Cleome, also known as the "spider flower," is a showy annual that is fragrant, attracting butterflies and hummingbirds. Before sowing cleome seeds in the spring, they need to go through "stratification." Stratification is a method of immitating winter for a seed and then waking it from its dormancy in order for it to germinate. Cleome seeds take the change in temperatures as a signal to wake up. Stratification may sound difficult, but it is a simple process you do right in your kitchen.
Soak cleome seeds for 24 hours. To do this, leave them on the counter in a bowl of water.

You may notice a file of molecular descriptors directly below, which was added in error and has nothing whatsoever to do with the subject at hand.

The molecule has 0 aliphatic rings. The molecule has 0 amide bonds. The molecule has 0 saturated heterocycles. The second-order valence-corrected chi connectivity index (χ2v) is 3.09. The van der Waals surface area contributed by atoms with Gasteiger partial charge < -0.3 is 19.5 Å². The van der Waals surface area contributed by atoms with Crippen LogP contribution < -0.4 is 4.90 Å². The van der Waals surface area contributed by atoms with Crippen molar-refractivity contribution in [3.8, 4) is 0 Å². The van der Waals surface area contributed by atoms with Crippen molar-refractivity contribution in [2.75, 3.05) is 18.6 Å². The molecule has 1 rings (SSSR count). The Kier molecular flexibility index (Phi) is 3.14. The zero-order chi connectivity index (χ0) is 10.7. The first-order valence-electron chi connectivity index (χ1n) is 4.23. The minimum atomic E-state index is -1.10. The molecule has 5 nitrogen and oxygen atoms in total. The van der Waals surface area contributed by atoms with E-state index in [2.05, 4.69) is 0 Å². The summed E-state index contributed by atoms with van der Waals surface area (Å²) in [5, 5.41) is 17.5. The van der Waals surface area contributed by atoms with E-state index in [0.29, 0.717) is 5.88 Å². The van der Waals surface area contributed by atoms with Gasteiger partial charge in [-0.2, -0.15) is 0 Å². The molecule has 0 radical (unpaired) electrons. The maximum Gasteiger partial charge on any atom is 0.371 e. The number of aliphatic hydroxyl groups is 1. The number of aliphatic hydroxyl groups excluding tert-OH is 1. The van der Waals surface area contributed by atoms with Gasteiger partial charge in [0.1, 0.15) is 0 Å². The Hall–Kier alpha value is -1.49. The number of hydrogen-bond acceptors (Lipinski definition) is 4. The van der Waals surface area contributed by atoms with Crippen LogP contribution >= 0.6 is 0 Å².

Take your freezer container and layer the bottom with 1/2 inch of wet sand. You want the sand to be wet, but not slushy, and the container type that works best is a rectangular shape that is only two inches tall. Any shape, however, can work, and the size will depend upon how many cleome seeds you have.
Put your cleome seeds on top of the layer of sand, and then cover them with another 1/2-inch layer of sand.
Place the container in the freezer for four weeks and then move the container to the refrigerator until you are ready to sow.